dollar business are close to zero but then again the CPL team
is neither average or reasonable :)
my prediction is that we have a great chance of building a new
sport and solid
business around that new sport that could in fact create a new
billion dollar industry.
wrestling as an example, if someone told you that if you dress
up two people in sometimes ridiculous costumes, put them up in
a ring and have them pretend to fight each other, you could build
a billion dollar business, would you have been skeptical let's
say ten years ago?
...But Vincent McMahon did it and today that franchise is worth
about a billion dollars.
month is your next event...what do you expect to see there? How
many participants, any workshops, etc.
are going to see at the Razer/CPL event in Dallas is the highest
attendance from international gamers in the history of competitive
gaming. Here's a current breakdown:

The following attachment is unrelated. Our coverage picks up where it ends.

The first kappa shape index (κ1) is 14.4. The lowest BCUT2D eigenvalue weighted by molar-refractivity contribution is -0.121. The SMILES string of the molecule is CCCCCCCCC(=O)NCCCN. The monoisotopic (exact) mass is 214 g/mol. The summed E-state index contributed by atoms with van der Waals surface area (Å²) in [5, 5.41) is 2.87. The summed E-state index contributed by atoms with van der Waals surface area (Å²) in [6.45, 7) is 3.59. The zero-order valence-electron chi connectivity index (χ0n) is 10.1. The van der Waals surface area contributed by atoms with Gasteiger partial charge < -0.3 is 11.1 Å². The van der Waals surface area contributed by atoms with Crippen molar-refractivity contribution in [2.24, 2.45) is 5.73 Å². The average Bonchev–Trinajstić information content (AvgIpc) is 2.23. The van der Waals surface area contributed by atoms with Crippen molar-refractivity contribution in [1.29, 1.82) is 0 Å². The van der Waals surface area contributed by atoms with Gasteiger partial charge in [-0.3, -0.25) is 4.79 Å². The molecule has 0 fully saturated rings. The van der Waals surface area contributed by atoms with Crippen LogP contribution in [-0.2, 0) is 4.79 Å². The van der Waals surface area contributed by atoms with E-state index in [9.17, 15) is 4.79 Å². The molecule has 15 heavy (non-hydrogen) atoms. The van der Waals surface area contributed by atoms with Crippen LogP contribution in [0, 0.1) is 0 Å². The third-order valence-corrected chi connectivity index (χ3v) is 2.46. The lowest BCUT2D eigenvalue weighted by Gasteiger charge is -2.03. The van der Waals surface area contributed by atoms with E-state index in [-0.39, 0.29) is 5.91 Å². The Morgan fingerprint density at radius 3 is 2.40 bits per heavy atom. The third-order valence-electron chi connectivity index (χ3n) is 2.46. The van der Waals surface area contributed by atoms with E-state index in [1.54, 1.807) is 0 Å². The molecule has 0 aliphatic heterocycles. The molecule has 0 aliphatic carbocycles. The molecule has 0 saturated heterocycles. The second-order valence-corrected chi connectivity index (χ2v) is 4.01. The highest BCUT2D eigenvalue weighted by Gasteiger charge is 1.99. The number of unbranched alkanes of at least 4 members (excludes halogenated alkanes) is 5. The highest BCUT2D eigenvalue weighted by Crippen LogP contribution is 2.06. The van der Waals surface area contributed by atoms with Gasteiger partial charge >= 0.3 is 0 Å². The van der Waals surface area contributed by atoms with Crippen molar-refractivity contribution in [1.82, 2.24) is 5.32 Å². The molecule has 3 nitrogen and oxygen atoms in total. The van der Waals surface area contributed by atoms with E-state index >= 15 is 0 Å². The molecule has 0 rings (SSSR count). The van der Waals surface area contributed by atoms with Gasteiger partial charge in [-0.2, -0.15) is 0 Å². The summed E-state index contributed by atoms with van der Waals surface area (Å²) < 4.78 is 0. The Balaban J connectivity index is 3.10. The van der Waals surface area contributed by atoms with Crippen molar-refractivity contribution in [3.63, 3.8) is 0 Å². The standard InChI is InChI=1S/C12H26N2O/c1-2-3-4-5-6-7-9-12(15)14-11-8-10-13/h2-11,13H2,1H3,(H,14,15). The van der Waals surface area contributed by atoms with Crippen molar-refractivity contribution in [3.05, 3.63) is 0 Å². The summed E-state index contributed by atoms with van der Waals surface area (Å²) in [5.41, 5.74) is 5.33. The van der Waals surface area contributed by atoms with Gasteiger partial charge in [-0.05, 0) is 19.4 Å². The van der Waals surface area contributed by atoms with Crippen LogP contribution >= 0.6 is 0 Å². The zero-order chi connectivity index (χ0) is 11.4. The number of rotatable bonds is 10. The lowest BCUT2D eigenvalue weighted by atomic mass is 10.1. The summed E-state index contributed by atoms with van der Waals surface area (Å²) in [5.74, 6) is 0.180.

- 7 gamers
from United Kingdom
-10 gamers from
- 4 gamers from
- 1 gamer from
- 2 gamers from
- 1 gamer from
- 3 gamers from
- 8 gamers from
- 7 gamers from
- 1 gamer from
- 22 gamers from
expect gamers from Russia, Greece and other countries to sign
up when we re-open our tournament registration.
do you think you're seeing such a large international turnout?
for two main reasons:
cash purses for our large events are now pushing six figures
CPL tournaments have an international reputation of being fair
and well run.
you think events like QuakeCon raise the standard for what is
expected at LAN Parties? How will you compete?
I am happy
to see that QuakeCon has incorporated some of our standards into
their events. Let's not forget that many event standards, like
having all of the tournament computers exactly the same, were
created by the CPL. I have only the highest respect for the organizers
of QuakeCon and I also admire the fact that they have maintained
that operation non-profit for the benefit of id's customers.
Stephanie "Bobbi" Bergman needs to come up with better